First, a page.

Pelosi defends altered photo of congresswomen

  • Posted: Friday, January 4, 2013 8:37 p.m.
AP photo
This combo of two photos shows, at left, an Associated Press photo taken on Jan. 3 of House Minority Leader Nancy Pelosi posing with female House members on Capitol Hill in Washington, D.C., and at right, a screen grab from Pelosi’s Flickr page of an altered photo of Pelosi with female House members on Capitol Hill in Washington, D.C. The group photo shows four House members, in the back row, who arrived too late to pose on the Capitol steps. A computer program was used to add them to the image later posted on Flickr.
AP photo This combo of two photos shows, at left, an Associated Press photo taken on Jan. 3 of House Minority Leader Nancy Pelosi posing with female House members on Capitol Hill in Washington, D.C., and at right, a screen grab from Pelosi’s Flickr page of an altered photo of Pelosi with female House members on Capitol Hill in Washington, D.C. The group photo shows four House members, in the back row, who arrived too late to pose on the Capitol steps. A computer program was used to add them to the image later posted on Flickr.

WASHINGTON, D.C. — For House Minority Leader Nancy Pelosi, the swearing-in of a record number of Democratic women was a historic moment worth a photograph. And, she decided, history needed a little digital help.

After only 57 of the 61 congresswomen showed up in time for the photo scheduled Thursday on the Capitol’s steps, Pelosi’s aides digitally inserted images of the four absent members into the photograph. She then had the altered image posted on her Flickr photo-sharing site.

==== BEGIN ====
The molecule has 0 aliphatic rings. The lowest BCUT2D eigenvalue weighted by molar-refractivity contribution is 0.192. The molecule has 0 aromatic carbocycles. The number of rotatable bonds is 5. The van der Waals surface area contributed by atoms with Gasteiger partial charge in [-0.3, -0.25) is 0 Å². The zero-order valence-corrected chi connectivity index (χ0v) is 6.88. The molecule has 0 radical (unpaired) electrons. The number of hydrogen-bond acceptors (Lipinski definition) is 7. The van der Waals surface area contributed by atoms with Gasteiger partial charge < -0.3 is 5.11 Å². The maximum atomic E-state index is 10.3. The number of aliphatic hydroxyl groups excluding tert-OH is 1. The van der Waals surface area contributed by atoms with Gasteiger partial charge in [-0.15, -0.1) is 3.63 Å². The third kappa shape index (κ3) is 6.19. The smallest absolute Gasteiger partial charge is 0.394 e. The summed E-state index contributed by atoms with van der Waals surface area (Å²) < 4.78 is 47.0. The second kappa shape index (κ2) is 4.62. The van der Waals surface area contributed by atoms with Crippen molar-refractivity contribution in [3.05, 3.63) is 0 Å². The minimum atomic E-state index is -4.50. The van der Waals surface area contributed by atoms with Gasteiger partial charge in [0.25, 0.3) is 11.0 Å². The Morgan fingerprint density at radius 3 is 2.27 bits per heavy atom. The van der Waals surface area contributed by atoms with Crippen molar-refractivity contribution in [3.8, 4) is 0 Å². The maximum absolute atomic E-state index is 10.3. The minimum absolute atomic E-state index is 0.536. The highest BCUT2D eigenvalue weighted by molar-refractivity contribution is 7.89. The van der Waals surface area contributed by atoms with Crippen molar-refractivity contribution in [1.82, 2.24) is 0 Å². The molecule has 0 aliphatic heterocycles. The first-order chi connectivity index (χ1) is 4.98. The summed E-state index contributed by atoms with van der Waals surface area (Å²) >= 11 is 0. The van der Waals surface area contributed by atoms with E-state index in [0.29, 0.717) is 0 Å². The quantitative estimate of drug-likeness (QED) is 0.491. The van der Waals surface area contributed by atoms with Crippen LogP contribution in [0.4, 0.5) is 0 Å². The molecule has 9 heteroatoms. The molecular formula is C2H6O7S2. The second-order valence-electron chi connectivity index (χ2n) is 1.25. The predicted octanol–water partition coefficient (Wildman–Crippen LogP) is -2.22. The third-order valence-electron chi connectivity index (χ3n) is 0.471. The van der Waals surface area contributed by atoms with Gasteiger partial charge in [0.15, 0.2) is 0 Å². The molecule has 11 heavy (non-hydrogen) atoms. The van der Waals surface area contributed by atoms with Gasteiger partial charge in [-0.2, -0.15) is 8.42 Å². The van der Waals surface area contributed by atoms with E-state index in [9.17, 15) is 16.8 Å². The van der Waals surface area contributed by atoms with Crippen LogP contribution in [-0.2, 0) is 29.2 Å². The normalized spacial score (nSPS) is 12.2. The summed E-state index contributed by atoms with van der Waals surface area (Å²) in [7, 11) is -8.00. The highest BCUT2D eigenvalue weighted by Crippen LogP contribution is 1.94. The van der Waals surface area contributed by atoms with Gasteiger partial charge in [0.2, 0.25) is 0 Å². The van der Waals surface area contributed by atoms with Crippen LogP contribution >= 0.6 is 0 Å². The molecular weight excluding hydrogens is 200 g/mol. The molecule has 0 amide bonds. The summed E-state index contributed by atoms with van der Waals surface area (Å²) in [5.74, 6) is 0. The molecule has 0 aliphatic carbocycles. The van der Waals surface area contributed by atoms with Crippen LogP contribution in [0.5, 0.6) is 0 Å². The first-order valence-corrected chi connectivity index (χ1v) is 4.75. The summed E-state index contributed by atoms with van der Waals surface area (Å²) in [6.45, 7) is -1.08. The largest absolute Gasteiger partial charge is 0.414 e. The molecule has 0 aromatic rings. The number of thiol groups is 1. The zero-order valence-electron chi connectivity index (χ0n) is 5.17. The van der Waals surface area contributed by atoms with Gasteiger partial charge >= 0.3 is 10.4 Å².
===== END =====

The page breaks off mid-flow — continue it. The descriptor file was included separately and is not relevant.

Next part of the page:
Journalists and historians frown on such altered views of history. On Friday, Pelosi defended the photo.

“It was an accurate historical record of who the Democratic women of Congress are,” Pelosi said at a news conference. “It also is an accurate record that it was freezing cold and our members had been waiting a long time for everyone to arrive and ... had to get back into the building to greet constituents, family members, to get ready to go to the floor. It wasn’t like they had the rest of the day to stand there.”

Pelosi said the photo reflected the nation’s diversity because it included women from every community and religious faith.

“So we were pretty excited about it,” she said. “We got a lot of response back from the country, and one I loved was when they said, ‘Can the women in Congress hear the people cheering across the country?”’

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